Suhoi Jubilee Museum: Bringing the past alive

Suhoi Jubilee Museum: Bringing the past alive
By Nagaland Post | Publish Date: 1/20/2019 5:42:39 AM IST

 As part of the golden jubilee celebrations of Suhoi village on December 18, 2018 under the theme, “God with us”, a Jubilee Memorial building for church office which also houses the Jubilee museum, was inaugurated by Minister of PHE, Jacob Zhimomi. 

The museum displaying traditional Sumi artifacts was conceptualized by the Jubilee Planning Committee along with the support rendered by the villagers and church members. The Jubilee museum which has around 67 items collected from different sources, was opened for the public on the occasion.

Apart from inauguration of the Jubilee museum, Executive Secretary WSBAK, Rev Dr Hevukhu Achumi, who was the main speaker during the occasion, also unveiled and dedicated the Jubilee stone marking God’s faithful guidance of the people. Suhoi village was founded by Late Suhoi along with Phushiho, Nikishe and Nizheto in 1968.

The following are the artifacts in the museum and their brief description. 

AZUHEPU: This device is kept in the corner of the field near the tiny spring. When water is collected in the upper part of the hollow bamboo, it bends to pour away water and when it returns to its position, the bamboo at the other end hits the stone making a sound. This continues at regular intervals giving the impression that someone is around and thus warding off wild animals that come to destroy the fields. 
QHOQHOPU: A bamboo with two ends and a node in the middle is taken to make this instrument. The upper end is split from the middle, while the lower end is still intact and made hollow so that a grip is made. While gripping from the lower end, the upper end gets expanded and when released, it makes a ‘qhoqho’, sound hence the name. This way, birds are scared off during pre-harvest.
ASHOGHI: These are containers of different sizes made from bamboo to store grains and farm produces. 
HERUVU: A soft stick with a rope tied to other hand which is attached to two small wooden blades resembling a spear. When it is swung around above the head, it produces a ‘heruvu/hevüvü’ sound and scares the crow. 
AZUHU: This is a big bamboo with three nodes used to carry water from its source to the place of dwelling. 
The upper and middle nodes are made hollow while the node at the bottom is kept intact. 
ABOSHU: This item is used by the rich to pound grain and other farm produces.  In those days, rich people would often fell big tree trunk and make 3,5,7 holes according to their wealth.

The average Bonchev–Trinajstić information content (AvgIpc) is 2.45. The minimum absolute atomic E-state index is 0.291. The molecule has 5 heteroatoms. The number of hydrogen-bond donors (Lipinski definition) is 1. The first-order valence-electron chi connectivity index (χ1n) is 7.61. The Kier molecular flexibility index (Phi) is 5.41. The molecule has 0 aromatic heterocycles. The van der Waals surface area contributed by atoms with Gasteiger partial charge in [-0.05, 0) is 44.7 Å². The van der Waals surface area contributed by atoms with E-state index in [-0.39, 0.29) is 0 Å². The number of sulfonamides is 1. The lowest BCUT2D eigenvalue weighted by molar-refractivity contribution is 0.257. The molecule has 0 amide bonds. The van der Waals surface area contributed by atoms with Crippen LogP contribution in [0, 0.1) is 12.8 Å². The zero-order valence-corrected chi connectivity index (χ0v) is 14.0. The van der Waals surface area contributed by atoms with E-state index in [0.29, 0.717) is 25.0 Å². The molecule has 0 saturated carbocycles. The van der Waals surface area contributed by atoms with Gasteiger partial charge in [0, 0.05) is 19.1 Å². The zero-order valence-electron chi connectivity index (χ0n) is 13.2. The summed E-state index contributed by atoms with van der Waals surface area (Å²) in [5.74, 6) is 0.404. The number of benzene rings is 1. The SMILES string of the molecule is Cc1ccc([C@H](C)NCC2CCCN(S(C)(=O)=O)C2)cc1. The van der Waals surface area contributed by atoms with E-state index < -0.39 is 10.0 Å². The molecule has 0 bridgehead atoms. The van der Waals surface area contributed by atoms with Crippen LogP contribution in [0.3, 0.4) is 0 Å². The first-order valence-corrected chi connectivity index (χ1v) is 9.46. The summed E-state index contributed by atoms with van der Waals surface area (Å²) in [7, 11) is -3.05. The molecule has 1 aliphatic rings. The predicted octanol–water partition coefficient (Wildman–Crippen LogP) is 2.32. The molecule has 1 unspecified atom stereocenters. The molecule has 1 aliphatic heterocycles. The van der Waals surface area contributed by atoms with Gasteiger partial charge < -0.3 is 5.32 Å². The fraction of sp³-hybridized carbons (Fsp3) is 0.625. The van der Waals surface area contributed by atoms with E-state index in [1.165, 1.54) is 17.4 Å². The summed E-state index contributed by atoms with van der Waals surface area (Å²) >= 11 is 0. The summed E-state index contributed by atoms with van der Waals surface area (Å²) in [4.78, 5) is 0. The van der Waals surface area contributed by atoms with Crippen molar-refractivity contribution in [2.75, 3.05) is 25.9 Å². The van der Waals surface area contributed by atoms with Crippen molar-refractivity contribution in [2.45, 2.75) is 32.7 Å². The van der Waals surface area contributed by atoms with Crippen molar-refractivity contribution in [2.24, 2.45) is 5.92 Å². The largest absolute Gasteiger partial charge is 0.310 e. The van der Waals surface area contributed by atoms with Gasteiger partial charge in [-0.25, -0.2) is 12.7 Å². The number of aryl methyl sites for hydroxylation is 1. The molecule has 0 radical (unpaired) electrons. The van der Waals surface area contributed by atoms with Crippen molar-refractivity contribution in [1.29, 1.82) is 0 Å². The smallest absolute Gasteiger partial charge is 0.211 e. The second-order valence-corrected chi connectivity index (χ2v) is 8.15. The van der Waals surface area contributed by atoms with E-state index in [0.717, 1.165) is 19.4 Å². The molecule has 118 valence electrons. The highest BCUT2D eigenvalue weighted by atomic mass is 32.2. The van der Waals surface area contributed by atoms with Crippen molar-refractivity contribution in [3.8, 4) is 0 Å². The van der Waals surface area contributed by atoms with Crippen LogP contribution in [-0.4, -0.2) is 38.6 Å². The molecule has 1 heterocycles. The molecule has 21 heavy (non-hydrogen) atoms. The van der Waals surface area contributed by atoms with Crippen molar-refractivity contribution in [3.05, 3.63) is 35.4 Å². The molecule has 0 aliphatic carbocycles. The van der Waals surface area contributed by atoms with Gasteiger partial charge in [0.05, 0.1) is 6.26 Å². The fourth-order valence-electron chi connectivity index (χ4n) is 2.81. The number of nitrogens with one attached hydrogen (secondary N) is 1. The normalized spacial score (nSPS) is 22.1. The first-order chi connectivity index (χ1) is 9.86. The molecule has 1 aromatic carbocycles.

APULO LIPA: Considered a luxury bed in those days, apulo lipa is chiseled out of a tree trunk and has four legs. 
BAMBOO ITEMS: Bamboos are used for making mugs to drink water and rice beer.  A big bamboo is split in the middle and used for feeding the dogs. 
AKHAU KUWA: Bamboos are bent after heating on fire and used for cleaning weeds. 
AWUKHUGHU: These are bamboo baskets for carrying cocks and hens. The smaller one is used for carrying eggs over long distances. 
MUSICAL INSTRUMENTS: Bamboo is also used to make musical instruments. A folk song or a sad song is sung slowly and melodiously as people retire for the night.
ASHISHUGHI: After feasting on a mithun, some bones are handpicked and sharpened this way. These sharpened bones are used by the men folk for making bamboo artifacts like baskets and other items. It is a useful instrument for those who know how to weave baskets.
ASAYEBO/AYEKULHBO: During war and while going to the field, this bamboo container is used to carry curry or meat. 
AWOFUKÜSÜ: Cane rope is used to prepare this trap which is kept in bushes where small animals and birds pass. 
AWUKUMTSUBO:  This container is made out of a big bamboo and is used for washing hands before having a meal. In most of the cases, the water remains in this container for weeks and is reused.
AMUGHO SÜQHO:  This traditional umbrella is used during the rainy season and worn while working in the field. 
TSUGHUTSA: A bamboo thread is made and rolled together to make a bird trap and is kept in all the passage of big birds. 
It is also worth mentioning here that the Museum Management Committee has informed those concerned that they will be glad to help and guide anyone if they are interested to research on the same in the coming days. 
Tokato K. Yeptho. PA to ES, WSBAK 

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